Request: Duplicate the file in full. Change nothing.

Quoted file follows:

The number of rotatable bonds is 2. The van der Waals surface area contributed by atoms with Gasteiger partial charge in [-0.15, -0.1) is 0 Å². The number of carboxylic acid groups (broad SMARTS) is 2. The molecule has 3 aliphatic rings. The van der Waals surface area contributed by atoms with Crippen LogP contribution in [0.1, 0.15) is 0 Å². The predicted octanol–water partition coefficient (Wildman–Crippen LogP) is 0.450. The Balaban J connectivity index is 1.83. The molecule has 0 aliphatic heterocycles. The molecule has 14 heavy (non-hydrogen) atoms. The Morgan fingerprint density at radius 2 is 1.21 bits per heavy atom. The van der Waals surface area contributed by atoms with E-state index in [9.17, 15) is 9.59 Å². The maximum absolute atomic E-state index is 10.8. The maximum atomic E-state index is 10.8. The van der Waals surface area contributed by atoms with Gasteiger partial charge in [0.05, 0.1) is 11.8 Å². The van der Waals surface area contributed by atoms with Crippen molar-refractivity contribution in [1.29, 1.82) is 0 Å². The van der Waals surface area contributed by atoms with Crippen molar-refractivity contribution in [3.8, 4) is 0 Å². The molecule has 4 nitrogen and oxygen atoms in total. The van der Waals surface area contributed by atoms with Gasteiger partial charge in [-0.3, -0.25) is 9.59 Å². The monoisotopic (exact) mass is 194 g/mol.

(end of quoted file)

The number of rotatable bonds is 2. The van der Waals surface area contributed by atoms with Gasteiger partial charge in [-0.15, -0.1) is 0 Å². The number of carboxylic acid groups (broad SMARTS) is 2. The molecule has 3 aliphatic rings. The van der Waals surface area contributed by atoms with Crippen LogP contribution in [0.1, 0.15) is 0 Å². The predicted octanol–water partition coefficient (Wildman–Crippen LogP) is 0.450. The Balaban J connectivity index is 1.83. The molecule has 0 aliphatic heterocycles. The molecule has 14 heavy (non-hydrogen) atoms. The Morgan fingerprint density at radius 2 is 1.21 bits per heavy atom. The van der Waals surface area contributed by atoms with E-state index in [9.17, 15) is 9.59 Å². The maximum absolute atomic E-state index is 10.8. The maximum atomic E-state index is 10.8. The van der Waals surface area contributed by atoms with Gasteiger partial charge in [0.05, 0.1) is 11.8 Å². The van der Waals surface area contributed by atoms with Crippen molar-refractivity contribution in [1.29, 1.82) is 0 Å². The van der Waals surface area contributed by atoms with Crippen molar-refractivity contribution in [3.8, 4) is 0 Å². The molecule has 4 nitrogen and oxygen atoms in total. The van der Waals surface area contributed by atoms with Gasteiger partial charge in [-0.3, -0.25) is 9.59 Å². The monoisotopic (exact) mass is 194 g/mol.